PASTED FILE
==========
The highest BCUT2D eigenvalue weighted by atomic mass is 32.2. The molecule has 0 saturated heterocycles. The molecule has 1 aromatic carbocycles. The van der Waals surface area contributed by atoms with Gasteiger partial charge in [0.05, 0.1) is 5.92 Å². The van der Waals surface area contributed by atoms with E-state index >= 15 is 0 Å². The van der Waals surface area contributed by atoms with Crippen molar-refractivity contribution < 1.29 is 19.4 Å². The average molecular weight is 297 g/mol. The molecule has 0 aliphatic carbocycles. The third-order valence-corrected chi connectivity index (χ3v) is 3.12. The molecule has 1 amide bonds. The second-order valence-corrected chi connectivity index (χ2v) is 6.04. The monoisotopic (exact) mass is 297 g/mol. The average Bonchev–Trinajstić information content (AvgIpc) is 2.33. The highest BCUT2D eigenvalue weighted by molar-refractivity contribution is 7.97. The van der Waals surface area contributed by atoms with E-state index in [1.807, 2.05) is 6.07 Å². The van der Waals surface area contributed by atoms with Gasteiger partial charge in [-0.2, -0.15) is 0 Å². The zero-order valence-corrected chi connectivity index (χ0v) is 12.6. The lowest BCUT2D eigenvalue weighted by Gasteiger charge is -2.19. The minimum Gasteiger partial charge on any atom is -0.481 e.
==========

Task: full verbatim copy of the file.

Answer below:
The highest BCUT2D eigenvalue weighted by atomic mass is 32.2. The molecule has 0 saturated heterocycles. The molecule has 1 aromatic carbocycles. The van der Waals surface area contributed by atoms with Gasteiger partial charge in [0.05, 0.1) is 5.92 Å². The van der Waals surface area contributed by atoms with E-state index >= 15 is 0 Å². The van der Waals surface area contributed by atoms with Crippen molar-refractivity contribution < 1.29 is 19.4 Å². The average molecular weight is 297 g/mol. The molecule has 0 aliphatic carbocycles. The third-order valence-corrected chi connectivity index (χ3v) is 3.12. The molecule has 1 amide bonds. The second-order valence-corrected chi connectivity index (χ2v) is 6.04. The monoisotopic (exact) mass is 297 g/mol. The average Bonchev–Trinajstić information content (AvgIpc) is 2.33. The highest BCUT2D eigenvalue weighted by molar-refractivity contribution is 7.97. The van der Waals surface area contributed by atoms with E-state index in [1.807, 2.05) is 6.07 Å². The van der Waals surface area contributed by atoms with Gasteiger partial charge in [-0.2, -0.15) is 0 Å². The zero-order valence-corrected chi connectivity index (χ0v) is 12.6. The lowest BCUT2D eigenvalue weighted by Gasteiger charge is -2.19. The minimum Gasteiger partial charge on any atom is -0.481 e.